Saturday, June 13, 2009

Social Capital & Affirmative Action

Affirmative Action is no longer legal—it is, in fact a dirty word, but it has reared its head as a result of the nomination of Judge Sotomayor to the Supreme Court. She has called herself an “affirmative action baby” saying that she would not have gotten into Princeton or Yale with her less than stellar scores without affirmative action. Regardless, her judicial history has been superior: whether you agree with her decisions or not, her reversal rate is one of the lowest. We all know that many of us don’t begin to come into our own until college or beyond, and that test scores—particularly for minorities 20 and 30 years ago—are not a good indicator of future performance.

I wrote a thesis a number of years ago on affirmative action so feel somewhat qualified to write on the subject. As a sociologist, I look at it as an issue of social capital. We each have a certain amount. Our social capital is accumulated from our socioeconomic strata, our geography, our own circumstances within our community and family, our intelligence, and a number of other factors that combine to produce opportunity and how we respond to that opportunity.

Imagine a white, upper middle-class, east coast white male. Mom went to Vassar, as did the other women in her family—her mother and grandmother, aunts, and sisters. Dad has a law degree from Harvard and is a partner in a top law firm. This young man will more likely than not, have music lessons, go to summer camp, belong to country clubs where he will associate with other (white) boys just like himself. At puberty, he will receive dance lessons and attend cotillion where he will learn to dance with (white) girls and have social events tailored to his age and social class.

He will play tennis, learn to sail, and will vacation in London and Paris. He’ll go to prep school, not public school, and after graduation, will attend Harvard as a legacy admit if his grades aren’t quite good enough to get him in on his own. He’ll join a fraternity—the same one his father and grandfather belonged to—and will get drunk on weekends and his father’s law firm will get him out of any legal trouble he gets into (boys will be boys after all) and pay for the abortions of the girls who get pregnant at the fraternity parties they unwisely attend.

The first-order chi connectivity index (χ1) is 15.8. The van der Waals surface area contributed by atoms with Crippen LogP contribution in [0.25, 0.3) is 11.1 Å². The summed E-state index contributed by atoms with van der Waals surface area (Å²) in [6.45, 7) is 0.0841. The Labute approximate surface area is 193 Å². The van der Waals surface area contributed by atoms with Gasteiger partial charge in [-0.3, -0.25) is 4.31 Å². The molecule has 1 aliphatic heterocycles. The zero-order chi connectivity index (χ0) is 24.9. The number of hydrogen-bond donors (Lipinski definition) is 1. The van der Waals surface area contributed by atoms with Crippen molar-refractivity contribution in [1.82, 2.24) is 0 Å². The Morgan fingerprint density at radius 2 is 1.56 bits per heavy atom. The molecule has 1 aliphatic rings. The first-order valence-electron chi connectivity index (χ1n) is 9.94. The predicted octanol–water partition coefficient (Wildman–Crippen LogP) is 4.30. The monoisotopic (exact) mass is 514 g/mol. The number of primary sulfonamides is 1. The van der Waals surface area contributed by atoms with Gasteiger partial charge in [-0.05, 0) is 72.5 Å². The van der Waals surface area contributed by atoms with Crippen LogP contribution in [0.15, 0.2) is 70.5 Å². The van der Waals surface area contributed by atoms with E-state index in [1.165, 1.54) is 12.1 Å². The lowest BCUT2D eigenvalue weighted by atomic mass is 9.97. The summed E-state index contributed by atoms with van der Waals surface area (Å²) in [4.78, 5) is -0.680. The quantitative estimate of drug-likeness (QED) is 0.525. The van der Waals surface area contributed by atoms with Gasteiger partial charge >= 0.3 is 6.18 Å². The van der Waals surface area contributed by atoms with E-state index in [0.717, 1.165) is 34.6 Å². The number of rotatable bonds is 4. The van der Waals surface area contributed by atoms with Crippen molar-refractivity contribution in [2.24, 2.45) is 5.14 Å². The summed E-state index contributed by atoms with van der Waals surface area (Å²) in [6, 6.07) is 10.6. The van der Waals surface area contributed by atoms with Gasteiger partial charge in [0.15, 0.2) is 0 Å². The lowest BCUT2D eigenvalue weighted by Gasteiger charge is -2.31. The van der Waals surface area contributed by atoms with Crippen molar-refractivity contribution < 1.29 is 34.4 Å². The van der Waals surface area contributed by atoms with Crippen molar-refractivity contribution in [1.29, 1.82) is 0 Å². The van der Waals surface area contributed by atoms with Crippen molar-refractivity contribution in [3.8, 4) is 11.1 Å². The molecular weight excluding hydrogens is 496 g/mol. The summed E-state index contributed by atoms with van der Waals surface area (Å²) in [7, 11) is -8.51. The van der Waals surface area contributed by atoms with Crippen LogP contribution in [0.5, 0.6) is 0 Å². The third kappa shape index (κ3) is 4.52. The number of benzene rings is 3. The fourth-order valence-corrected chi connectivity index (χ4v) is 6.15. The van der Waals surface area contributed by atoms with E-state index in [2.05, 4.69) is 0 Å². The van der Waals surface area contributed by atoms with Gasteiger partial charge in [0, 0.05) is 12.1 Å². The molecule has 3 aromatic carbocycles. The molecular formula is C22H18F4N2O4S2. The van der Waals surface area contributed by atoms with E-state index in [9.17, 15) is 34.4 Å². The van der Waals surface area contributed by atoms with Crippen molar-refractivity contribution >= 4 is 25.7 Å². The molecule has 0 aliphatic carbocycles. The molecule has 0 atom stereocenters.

The social capital this young man has is enormous. Both parents are college graduates so he has a large vocabulary from being exposed to educated conversation in the home. He probably had a nanny or au pair and likely was exposed to a second language (probably French) from infancy. He was probably limited in his exposure to television and if he watched, it was probably “educational” television only. His home was full of books and his parents probably subscribed to several magazines.

His schools were private, with high-caliber faculty and small teacher/student ratios and fully equipped language and science labs. With wealthy parents and the ability to travel, he was exposed to peoples and cultures that should have given him a wider perspective. However, he was also likely sheltered from contact with anyone different from himself by virtue of his wealth. Doors were opened for him as he began his career as he always knew how to dress, how to act, who to talk to, and how to talk to them. All of these factors add up to enormous social capital. This young man earned none of it.

Imagine a young girl of color. Her parents are immigrants with 5th grade educations in their home country. This young girl is raised by a single mother who works 3 jobs to keep a roof over their head and food on the table. This young girl is responsible for caring for her younger brother while mom is at work. Mom’s English is poor so she is often called on to serve as a liaison for Mom with various social service agencies, landlords, school officials, and etc.